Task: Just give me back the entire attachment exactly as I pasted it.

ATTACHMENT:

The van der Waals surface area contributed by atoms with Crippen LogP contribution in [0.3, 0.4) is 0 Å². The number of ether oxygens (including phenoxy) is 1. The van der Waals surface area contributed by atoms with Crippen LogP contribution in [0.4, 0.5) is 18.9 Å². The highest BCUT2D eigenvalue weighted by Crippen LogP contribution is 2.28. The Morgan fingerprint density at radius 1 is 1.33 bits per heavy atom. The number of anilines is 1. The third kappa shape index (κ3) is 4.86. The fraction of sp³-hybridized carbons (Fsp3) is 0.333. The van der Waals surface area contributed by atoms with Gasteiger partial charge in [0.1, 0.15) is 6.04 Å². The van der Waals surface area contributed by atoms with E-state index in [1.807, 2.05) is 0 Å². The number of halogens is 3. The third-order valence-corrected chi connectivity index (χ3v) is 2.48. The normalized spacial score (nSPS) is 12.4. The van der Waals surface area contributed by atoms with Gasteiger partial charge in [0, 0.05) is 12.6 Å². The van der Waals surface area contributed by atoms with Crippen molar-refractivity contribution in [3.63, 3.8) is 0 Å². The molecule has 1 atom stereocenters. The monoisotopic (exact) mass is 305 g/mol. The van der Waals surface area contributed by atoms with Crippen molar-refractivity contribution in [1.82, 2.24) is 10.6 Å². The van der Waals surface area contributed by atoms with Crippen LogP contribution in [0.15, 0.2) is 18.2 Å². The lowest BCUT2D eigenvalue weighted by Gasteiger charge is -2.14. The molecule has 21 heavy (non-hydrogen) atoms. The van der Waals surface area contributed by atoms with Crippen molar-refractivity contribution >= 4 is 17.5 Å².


The van der Waals surface area contributed by atoms with Crippen LogP contribution in [0.3, 0.4) is 0 Å². The number of ether oxygens (including phenoxy) is 1. The van der Waals surface area contributed by atoms with Crippen LogP contribution in [0.4, 0.5) is 18.9 Å². The highest BCUT2D eigenvalue weighted by Crippen LogP contribution is 2.28. The Morgan fingerprint density at radius 1 is 1.33 bits per heavy atom. The number of anilines is 1. The third kappa shape index (κ3) is 4.86. The fraction of sp³-hybridized carbons (Fsp3) is 0.333. The van der Waals surface area contributed by atoms with Gasteiger partial charge in [0.1, 0.15) is 6.04 Å². The van der Waals surface area contributed by atoms with E-state index in [1.807, 2.05) is 0 Å². The number of halogens is 3. The third-order valence-corrected chi connectivity index (χ3v) is 2.48. The normalized spacial score (nSPS) is 12.4. The van der Waals surface area contributed by atoms with Gasteiger partial charge in [0, 0.05) is 12.6 Å². The van der Waals surface area contributed by atoms with Crippen molar-refractivity contribution in [3.63, 3.8) is 0 Å². The molecule has 1 atom stereocenters. The monoisotopic (exact) mass is 305 g/mol. The van der Waals surface area contributed by atoms with Crippen molar-refractivity contribution in [1.82, 2.24) is 10.6 Å². The van der Waals surface area contributed by atoms with Crippen LogP contribution in [0.15, 0.2) is 18.2 Å². The lowest BCUT2D eigenvalue weighted by Gasteiger charge is -2.14. The molecule has 21 heavy (non-hydrogen) atoms. The van der Waals surface area contributed by atoms with Crippen molar-refractivity contribution >= 4 is 17.5 Å².